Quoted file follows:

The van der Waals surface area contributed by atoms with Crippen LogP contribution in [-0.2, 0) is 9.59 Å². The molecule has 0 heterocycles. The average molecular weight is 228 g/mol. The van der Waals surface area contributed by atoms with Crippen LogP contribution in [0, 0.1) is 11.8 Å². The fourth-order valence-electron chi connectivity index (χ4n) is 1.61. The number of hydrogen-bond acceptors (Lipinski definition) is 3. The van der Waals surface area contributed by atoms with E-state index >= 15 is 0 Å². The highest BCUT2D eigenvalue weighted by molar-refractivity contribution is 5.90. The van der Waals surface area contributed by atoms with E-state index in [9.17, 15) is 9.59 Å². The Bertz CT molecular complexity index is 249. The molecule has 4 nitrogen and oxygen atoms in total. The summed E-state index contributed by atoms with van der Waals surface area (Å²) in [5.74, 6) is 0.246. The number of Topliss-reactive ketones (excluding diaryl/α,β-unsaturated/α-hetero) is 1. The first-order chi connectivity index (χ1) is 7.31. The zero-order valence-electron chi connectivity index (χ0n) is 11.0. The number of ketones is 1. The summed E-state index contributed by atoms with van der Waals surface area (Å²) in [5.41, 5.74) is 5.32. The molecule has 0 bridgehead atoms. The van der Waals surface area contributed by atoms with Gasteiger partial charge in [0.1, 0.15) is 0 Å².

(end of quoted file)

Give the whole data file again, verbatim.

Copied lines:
The van der Waals surface area contributed by atoms with Crippen LogP contribution in [-0.2, 0) is 9.59 Å². The molecule has 0 heterocycles. The average molecular weight is 228 g/mol. The van der Waals surface area contributed by atoms with Crippen LogP contribution in [0, 0.1) is 11.8 Å². The fourth-order valence-electron chi connectivity index (χ4n) is 1.61. The number of hydrogen-bond acceptors (Lipinski definition) is 3. The van der Waals surface area contributed by atoms with E-state index >= 15 is 0 Å². The highest BCUT2D eigenvalue weighted by molar-refractivity contribution is 5.90. The van der Waals surface area contributed by atoms with E-state index in [9.17, 15) is 9.59 Å². The Bertz CT molecular complexity index is 249. The molecule has 4 nitrogen and oxygen atoms in total. The summed E-state index contributed by atoms with van der Waals surface area (Å²) in [5.74, 6) is 0.246. The number of Topliss-reactive ketones (excluding diaryl/α,β-unsaturated/α-hetero) is 1. The first-order chi connectivity index (χ1) is 7.31. The zero-order valence-electron chi connectivity index (χ0n) is 11.0. The number of ketones is 1. The summed E-state index contributed by atoms with van der Waals surface area (Å²) in [5.41, 5.74) is 5.32. The molecule has 0 bridgehead atoms. The van der Waals surface area contributed by atoms with Gasteiger partial charge in [0.1, 0.15) is 0 Å².